File Name Encoding Repair Utility v1.0
The Mac OS 9 Finder uses Apple-specific Mac OS character sets (such as MacRoman or MacJapanese) to enter and display file names.
The Mac OS X Finder uses a worldwide standard character encoding, named Unicode, to enter and display file names.
Mac OS 9 converts file names to Unicode for storage on Mac OS Extended volumes, but when the encoding differs from the system default (for example, a Japanese file name on an English system or vice versa) the conversion to Unicode can be incorrect. As a result, the file name may not display as expected. The Mac OS X File Name Encoding Repair utility will correct many of the common cases of incorrect conversion.
How to use the utility
Download and install the utility on your system. To use it, drag and drop a file or folder on the utility’s icon.
The utility will ask you what the correct encoding for the file should have been. Choose the correct encoding from the popup menu; this will be the encoding that matches the language of the file name. For encodings which are used for more than one language, you can pause the mouse in the menu and a small tip window will appear telling you which languages are supported by that encoding. If the file name still looks incorrect, you can use the utility again and try a different encoding.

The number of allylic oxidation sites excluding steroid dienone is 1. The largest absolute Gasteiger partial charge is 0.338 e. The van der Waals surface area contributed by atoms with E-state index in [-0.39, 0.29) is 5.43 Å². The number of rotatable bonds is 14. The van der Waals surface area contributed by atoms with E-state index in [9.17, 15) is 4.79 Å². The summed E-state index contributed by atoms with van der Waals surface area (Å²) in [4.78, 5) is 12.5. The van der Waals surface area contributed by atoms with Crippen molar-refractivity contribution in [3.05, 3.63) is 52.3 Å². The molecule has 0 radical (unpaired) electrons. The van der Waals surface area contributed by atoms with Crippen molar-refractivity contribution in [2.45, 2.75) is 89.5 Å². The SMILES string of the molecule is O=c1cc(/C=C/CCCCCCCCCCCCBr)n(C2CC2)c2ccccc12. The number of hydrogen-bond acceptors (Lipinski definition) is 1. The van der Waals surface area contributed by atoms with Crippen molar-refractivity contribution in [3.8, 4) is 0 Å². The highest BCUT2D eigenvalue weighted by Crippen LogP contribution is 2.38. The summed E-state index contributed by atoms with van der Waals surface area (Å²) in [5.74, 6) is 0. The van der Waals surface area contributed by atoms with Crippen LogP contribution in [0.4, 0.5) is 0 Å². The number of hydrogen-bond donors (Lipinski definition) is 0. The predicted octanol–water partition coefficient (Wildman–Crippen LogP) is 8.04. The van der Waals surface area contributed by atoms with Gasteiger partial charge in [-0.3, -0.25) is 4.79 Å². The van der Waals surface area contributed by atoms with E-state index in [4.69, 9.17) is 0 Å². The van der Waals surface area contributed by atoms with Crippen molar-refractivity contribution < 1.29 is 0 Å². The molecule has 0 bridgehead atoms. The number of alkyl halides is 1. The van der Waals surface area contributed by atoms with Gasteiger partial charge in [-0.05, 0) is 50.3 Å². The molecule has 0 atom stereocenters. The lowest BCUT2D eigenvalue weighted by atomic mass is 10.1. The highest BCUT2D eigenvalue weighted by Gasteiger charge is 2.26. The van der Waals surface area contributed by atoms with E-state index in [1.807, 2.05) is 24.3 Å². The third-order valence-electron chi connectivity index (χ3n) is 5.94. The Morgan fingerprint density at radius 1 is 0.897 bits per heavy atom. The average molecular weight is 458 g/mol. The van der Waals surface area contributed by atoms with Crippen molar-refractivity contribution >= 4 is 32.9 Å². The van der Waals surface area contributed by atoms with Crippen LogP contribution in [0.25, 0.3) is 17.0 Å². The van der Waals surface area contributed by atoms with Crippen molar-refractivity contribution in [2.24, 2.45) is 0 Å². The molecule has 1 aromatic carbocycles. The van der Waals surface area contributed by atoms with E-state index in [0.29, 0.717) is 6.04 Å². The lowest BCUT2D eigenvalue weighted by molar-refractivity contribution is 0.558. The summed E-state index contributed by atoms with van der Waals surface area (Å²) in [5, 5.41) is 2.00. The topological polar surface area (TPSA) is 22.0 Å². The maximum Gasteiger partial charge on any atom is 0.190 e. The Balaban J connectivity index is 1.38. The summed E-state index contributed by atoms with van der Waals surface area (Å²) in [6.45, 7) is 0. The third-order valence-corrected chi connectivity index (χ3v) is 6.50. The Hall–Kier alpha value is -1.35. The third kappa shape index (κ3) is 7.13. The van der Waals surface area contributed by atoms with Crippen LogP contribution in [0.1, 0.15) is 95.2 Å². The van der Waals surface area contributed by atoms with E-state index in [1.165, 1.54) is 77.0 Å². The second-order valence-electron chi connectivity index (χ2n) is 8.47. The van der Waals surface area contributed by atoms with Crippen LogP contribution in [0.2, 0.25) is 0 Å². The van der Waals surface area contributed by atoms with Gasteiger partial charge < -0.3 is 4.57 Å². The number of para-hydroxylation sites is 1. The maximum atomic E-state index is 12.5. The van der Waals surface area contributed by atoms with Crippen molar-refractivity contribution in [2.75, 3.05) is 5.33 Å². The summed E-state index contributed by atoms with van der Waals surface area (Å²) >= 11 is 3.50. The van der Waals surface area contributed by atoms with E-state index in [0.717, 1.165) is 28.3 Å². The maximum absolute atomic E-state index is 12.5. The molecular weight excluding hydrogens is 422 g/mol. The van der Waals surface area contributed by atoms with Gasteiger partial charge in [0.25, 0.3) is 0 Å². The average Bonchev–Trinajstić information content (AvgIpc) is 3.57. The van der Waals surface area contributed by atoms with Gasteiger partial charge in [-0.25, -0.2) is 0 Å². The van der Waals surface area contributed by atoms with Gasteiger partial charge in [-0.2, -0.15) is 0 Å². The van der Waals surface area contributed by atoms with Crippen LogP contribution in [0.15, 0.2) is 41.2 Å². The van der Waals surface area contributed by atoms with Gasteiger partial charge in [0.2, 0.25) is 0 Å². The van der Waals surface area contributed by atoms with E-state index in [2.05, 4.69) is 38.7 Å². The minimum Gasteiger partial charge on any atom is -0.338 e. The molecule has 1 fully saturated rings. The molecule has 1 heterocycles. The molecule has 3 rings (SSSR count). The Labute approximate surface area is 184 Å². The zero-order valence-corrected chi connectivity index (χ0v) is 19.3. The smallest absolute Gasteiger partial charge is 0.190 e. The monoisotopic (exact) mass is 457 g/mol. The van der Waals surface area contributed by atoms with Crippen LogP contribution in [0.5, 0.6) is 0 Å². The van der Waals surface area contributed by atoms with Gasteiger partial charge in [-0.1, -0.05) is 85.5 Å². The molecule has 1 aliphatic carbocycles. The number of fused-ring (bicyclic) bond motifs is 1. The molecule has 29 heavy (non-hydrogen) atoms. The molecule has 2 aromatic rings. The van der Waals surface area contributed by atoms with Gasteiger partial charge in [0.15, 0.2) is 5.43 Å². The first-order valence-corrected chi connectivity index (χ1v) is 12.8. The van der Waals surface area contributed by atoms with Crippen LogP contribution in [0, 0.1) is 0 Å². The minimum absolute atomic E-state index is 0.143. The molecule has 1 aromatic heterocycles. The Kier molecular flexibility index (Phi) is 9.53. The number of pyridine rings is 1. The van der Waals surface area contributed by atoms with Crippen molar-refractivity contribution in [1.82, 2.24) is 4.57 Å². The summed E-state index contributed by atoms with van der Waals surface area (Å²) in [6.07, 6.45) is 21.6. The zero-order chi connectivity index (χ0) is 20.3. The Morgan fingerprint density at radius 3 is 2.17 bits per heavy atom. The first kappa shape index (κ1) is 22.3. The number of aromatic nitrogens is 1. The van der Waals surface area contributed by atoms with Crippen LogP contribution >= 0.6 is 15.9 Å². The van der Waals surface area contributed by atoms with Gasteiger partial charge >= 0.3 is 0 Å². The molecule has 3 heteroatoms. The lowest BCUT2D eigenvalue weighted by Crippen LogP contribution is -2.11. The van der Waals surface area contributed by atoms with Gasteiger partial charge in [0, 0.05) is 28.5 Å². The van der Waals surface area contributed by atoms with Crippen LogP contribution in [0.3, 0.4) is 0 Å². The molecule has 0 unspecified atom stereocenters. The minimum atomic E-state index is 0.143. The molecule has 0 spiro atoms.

There are two options you can specify:
1. Optimize for Mac OS X (on by default). This option currently affects only Chinese, Japanese, Korean, Arabic, and Hebrew encodings. For Chinese, Japanese, and Korean, it controls the way certain special characters in Apple’s system fonts are handled, and handles file names that contain MacRoman characters mixed in. For Arabic and Hebrew, it controls the way explicit text direction is handled.
2. For folders, also fix contents (off by default). If this option is off, only the name of a folder will be repaired when it is dropped on the utility. If this option is on, names of files and folders within that folder (and subfolders of those folders) will be repaired as well. Incorrectly changing the names of a large number of files is difficult to undo, so be careful if you enable this option. You may want to make a backup copy of the folder or folders in question beforehand.
After selecting the encoding and options, click Repair. The utility will attempt to convert the file names of the files and folders dropped on it to the encoding you chose. If a name cannot be converted, or if the utility cannot determine what the original data from Mac OS 9 was supposed to be, the name is left unchanged; you can repair such file names manually by editing the name in the Finder and re-typing the correct name.
After you have clicked Repair, you can drag further files and folders to the utility’s icon in the Dock or the Finder to repair their names. Quit the utility using the utility’s menus or command-Q when you are done.